‘It never occurred to me, when we were doing Next to Normal last year, that we’d be doing it again in the future,” says director Kim Bromley, discussing this month’s resurrection of the critically acclaimed musical drama she helmed last April for Novato Theater Co.
“And now here we are, all together again, getting ready to return to a show we put our hearts and souls into.”
The Pulitzer-winning play, by Brian Yorkey, with music by Tom Kitt, is a rock musical about the power of healing and self-discovery. The story unfolds in a modern American family where the mom, Dianna, is beginning to show symptoms of the illness that once put her on a regimen of psychiatric treatments and medications. Fierce, funny, deeply moving and profoundly intelligent, the play itself is a knockout, and NTC’s production was a huge hit for the company.
When the show closed, Bromley’s directorial radar did not yet indicate that a revival—with the same cast and musical team in place—was on the horizon. Through cast member Anthony Martinez, a frequent artist at Spreckels Performing Arts Center in Rohnert Park, a conversation was begin as to how Next to Normal might be brought north in early 2015.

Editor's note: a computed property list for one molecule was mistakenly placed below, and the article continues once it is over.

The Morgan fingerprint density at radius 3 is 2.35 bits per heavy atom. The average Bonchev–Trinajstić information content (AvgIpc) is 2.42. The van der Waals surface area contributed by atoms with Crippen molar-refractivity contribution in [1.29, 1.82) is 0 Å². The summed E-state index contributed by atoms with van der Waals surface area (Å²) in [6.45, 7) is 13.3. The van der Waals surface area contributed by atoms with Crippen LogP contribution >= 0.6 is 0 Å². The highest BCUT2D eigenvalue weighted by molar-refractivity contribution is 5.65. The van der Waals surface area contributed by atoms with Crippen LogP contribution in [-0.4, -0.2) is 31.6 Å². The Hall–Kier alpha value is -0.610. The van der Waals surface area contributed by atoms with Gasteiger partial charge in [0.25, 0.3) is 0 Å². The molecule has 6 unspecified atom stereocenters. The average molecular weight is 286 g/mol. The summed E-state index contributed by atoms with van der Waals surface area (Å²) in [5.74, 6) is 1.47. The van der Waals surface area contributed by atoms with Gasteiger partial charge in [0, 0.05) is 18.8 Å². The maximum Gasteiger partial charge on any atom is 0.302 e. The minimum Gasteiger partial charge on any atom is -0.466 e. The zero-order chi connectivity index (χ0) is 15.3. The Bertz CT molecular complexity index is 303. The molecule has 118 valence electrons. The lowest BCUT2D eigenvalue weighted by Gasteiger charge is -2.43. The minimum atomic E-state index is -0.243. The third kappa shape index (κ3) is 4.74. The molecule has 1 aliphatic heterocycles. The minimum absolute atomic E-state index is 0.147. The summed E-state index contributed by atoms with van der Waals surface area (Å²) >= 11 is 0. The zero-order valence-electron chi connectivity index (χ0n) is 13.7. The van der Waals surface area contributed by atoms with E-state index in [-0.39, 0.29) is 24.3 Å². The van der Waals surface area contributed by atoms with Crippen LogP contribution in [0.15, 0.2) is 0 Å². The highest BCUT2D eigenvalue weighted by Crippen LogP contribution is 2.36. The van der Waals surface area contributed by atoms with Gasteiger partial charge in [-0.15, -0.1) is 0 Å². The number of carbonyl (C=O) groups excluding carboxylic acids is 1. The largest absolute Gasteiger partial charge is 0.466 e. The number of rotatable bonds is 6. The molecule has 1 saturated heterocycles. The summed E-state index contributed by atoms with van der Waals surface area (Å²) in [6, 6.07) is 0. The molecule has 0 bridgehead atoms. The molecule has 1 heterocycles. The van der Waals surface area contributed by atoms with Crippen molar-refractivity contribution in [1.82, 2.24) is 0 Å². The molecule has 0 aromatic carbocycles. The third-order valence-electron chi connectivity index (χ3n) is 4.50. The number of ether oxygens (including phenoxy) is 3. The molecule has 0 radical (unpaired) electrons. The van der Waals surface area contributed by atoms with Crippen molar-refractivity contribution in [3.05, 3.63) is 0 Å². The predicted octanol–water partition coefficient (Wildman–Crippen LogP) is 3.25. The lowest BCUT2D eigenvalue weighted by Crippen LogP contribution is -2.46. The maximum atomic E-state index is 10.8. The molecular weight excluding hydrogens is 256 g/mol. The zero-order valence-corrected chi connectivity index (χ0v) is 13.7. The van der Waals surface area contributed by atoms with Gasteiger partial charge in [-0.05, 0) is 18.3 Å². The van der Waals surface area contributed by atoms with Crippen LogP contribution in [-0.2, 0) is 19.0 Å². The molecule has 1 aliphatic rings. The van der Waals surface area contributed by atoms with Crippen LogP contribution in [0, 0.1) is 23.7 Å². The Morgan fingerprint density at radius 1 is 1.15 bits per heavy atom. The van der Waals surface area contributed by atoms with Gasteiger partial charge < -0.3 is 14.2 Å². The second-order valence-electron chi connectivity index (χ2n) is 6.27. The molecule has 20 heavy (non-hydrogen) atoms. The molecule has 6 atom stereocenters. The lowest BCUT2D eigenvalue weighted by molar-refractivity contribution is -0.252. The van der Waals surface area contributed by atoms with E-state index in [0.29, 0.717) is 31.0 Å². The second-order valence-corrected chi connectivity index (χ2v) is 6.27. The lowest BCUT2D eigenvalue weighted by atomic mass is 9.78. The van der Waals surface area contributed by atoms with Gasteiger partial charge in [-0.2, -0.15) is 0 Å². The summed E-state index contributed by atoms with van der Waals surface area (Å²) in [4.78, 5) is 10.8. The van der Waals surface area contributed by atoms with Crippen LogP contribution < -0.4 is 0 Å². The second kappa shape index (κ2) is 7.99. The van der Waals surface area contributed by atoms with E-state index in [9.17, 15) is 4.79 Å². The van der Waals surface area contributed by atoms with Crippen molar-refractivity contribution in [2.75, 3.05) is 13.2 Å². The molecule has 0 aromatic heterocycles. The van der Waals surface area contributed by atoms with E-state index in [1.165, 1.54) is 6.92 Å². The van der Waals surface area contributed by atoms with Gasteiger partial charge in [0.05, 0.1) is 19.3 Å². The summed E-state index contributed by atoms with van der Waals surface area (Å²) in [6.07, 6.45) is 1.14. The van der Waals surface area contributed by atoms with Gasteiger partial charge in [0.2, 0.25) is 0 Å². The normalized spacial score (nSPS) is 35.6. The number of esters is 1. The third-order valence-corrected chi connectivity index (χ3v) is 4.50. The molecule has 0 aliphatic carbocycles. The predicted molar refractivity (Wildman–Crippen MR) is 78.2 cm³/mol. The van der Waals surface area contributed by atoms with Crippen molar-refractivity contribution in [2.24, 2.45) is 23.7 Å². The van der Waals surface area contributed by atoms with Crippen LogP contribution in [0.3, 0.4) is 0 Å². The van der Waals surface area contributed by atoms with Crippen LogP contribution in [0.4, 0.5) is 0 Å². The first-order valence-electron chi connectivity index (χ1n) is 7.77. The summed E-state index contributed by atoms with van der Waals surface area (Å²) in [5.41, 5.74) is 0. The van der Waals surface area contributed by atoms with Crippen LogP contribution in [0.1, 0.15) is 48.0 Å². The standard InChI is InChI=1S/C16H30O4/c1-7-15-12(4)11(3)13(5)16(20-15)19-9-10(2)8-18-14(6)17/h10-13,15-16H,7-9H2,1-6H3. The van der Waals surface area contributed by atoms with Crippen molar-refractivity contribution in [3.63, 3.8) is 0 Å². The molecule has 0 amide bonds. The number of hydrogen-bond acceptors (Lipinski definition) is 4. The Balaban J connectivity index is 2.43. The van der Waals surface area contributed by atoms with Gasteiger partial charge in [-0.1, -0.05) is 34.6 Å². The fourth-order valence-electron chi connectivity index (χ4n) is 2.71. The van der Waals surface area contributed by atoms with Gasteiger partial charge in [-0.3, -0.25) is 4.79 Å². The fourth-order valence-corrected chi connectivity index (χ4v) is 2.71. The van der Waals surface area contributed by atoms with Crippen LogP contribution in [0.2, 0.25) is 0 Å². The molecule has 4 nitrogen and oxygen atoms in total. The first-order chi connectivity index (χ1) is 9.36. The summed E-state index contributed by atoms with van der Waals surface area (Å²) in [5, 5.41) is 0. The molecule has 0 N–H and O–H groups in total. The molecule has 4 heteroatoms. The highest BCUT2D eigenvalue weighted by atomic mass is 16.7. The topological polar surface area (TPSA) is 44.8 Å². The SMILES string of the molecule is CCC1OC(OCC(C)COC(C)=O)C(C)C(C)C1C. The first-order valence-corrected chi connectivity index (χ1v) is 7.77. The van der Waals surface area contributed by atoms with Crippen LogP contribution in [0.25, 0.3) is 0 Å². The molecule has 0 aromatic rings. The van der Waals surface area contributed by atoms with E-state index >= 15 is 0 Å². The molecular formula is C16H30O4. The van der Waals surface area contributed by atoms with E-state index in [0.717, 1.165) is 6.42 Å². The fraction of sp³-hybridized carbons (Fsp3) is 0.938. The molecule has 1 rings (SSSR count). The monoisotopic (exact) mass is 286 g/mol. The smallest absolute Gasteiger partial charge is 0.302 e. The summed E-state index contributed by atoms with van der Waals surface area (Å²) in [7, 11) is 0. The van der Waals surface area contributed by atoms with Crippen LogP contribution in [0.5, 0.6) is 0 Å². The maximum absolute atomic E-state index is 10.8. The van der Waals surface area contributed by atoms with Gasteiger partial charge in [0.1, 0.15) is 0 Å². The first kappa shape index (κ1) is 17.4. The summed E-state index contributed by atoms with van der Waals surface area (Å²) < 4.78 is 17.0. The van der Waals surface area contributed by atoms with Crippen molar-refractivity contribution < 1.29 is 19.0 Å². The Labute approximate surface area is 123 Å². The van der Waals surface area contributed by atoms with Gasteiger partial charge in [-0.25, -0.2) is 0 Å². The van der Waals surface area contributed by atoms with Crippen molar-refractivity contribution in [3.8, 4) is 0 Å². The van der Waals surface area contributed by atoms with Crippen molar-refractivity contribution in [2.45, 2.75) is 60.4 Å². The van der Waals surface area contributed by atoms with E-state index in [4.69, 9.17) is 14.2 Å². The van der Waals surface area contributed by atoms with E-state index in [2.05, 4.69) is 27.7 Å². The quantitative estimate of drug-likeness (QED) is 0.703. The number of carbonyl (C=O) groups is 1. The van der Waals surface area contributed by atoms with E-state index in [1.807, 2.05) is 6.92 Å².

Fortunately, Bromley and crew had had the foresight to hold on to the set pieces, props and costumes. This is good, since rebuilding designer David Shirk’s gorgeous two-story set from scratch might have been a deal-killer.
“Starting last August, we’ve been getting together once a month or so, just gathering and singing the show through from beginning to end,” explains Bromley. “It’s sort of remarkable, how much of the show everyone remembered after all those months. The cast all still had it in them. Over the next few months, we had a rehearsal with our musical director to go over all the music and another with our choreographer to go over all the dancing, just to keep it all fresh.”
While the goal is to deliver the same show that earned them the remounted production, Bromley points out that the change of venue—from NTC’s relatively intimate space to Spreckels’ much larger theater—will have its own unpredictable effect on the production.
“Under all of the difficulties this family is facing,” notes Bromley, “these are people who truly love each other. Audiences felt that in Novato, and I believe they’re going to fall in love with this family all over again.”